On my first day in Belfast, I learned that even when the weather app says it won’t rain, it will. On my second day in Belfast, I learned to always carry an umbrella. You may be wondering why I didn’t learn the second day’s lesson with the first, and that’s a fair question. A wise man may have. But hey, I’m not a wise man.
As someone who is often thinking about the past, I realized quickly that I had come to the right place. Belfast is a city that does not let you forget. There are “peace walls” that loom over the city and divide Catholic and Protestant neighborhoods. Street-art denoting political allegiance is commonplace in East and West Belfast. Politics is still deeply polarized in Northern Ireland. (If you’re interested in learning more about Northern Irish politics, check out “Burned: The Inside Story of the ‘Cash-for-Ash’ Scandal and Northern Ireland’s Secretive New Elite,” which is a new book out by Belfast-based journalist Sam McBride. It’ll make you cry, tear your hair out, and lose faith in electoral politics. I’m selling it well, right?)
But, as is with most places, Belfast is a city of neighborhoods. While the Troubles linger on in the east and west of the city, a tourist walking the leafy roads of South Belfast, or strolling around the banks of River Lagan, would not see obvious signs of conflict. But I suppose that’s the thing: not all signs of the past are obvious.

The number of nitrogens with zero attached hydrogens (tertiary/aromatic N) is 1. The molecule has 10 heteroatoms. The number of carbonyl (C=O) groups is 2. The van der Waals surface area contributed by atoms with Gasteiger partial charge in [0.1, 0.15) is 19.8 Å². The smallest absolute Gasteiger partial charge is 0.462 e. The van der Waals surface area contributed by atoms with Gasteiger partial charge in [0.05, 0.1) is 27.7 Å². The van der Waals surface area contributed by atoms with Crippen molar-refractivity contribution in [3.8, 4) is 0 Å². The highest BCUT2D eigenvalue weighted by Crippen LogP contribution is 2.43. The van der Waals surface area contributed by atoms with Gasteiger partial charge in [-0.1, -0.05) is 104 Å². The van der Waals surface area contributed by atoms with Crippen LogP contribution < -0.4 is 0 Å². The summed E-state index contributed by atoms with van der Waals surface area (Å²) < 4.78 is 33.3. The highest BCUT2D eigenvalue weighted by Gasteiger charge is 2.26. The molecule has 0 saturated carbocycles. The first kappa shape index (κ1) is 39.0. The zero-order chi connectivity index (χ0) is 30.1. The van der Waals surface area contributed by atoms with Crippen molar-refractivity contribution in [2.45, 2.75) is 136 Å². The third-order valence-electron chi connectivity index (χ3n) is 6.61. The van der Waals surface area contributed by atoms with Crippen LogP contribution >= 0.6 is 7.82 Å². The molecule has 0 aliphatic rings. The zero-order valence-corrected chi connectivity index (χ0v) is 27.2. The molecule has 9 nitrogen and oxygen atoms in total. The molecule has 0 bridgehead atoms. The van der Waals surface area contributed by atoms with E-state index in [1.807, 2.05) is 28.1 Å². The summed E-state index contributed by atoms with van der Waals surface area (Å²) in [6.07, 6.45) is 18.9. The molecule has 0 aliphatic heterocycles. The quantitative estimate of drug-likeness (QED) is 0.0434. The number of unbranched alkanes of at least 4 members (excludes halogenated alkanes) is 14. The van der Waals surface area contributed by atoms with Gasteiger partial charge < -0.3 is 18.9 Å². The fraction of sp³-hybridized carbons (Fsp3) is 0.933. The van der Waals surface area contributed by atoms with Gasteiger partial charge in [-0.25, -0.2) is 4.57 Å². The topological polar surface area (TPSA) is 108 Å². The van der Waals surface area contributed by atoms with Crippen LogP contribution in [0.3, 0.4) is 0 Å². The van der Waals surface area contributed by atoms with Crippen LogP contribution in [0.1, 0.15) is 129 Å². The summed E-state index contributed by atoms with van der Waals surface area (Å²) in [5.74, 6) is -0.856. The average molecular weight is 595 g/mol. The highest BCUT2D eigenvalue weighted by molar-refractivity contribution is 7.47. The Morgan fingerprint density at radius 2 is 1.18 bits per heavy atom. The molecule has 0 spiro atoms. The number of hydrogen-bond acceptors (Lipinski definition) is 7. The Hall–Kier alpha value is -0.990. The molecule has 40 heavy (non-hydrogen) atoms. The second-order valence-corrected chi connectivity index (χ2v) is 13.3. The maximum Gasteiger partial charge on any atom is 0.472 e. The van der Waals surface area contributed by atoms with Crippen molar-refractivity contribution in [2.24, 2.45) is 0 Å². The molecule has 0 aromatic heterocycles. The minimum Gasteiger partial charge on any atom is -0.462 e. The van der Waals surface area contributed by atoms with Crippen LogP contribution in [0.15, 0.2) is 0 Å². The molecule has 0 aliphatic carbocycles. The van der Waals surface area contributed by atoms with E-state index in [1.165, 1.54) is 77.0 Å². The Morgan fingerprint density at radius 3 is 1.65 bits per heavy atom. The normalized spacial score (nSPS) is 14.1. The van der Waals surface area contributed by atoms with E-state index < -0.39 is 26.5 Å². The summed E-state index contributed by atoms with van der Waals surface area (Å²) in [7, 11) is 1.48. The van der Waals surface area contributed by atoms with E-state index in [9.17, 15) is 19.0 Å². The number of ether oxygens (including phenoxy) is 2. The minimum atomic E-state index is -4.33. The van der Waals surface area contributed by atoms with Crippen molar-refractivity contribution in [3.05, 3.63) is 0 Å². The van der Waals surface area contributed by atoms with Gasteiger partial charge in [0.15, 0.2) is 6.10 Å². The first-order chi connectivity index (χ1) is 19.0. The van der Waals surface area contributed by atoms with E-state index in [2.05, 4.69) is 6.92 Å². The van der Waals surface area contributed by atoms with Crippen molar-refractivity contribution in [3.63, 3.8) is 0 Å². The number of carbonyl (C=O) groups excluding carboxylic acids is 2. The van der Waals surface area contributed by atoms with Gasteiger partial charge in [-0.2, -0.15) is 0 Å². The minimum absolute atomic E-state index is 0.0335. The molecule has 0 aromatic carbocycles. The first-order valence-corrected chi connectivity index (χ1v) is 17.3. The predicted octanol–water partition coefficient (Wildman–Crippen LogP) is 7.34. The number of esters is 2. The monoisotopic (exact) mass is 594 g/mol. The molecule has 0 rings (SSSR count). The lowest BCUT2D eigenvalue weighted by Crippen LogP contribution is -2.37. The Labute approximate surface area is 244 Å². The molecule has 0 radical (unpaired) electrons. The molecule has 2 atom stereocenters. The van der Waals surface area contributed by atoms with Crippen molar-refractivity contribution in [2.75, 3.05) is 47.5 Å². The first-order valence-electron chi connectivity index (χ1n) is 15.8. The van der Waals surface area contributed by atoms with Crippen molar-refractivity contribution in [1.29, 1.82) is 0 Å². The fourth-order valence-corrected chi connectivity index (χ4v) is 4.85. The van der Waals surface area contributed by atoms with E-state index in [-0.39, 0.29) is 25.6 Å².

Through conversations with friends, neighbors, and classmates, I am constantly learning. These realizations have ranged from the trivial to the serious. My housemates have delighted in sharing British and Irish snacks with me – favorites include chocolate digestives, hobnobs, and Percy Pig. But I have also engaged in more challenging conversations around cultural belonging, identity politics, and public commemoration of the past. Whenever I am beginning to feel complacent, I am jolted back and reminded that there is much I don’t understand about this place and much I need to learn. When I shared that thought with a British friend of mine, he remarked that must be what Meghan Markle feels like each day too. And so marked the first and last time anyone will ever compare me to Meghan Markle.
My time in Belfast so far has been enriching, strange, fun, exhilarating, and challenging. Each day is a new experience, a new challenge, an unknown. I suppose, in a sense, it’s been exactly what I signed up for.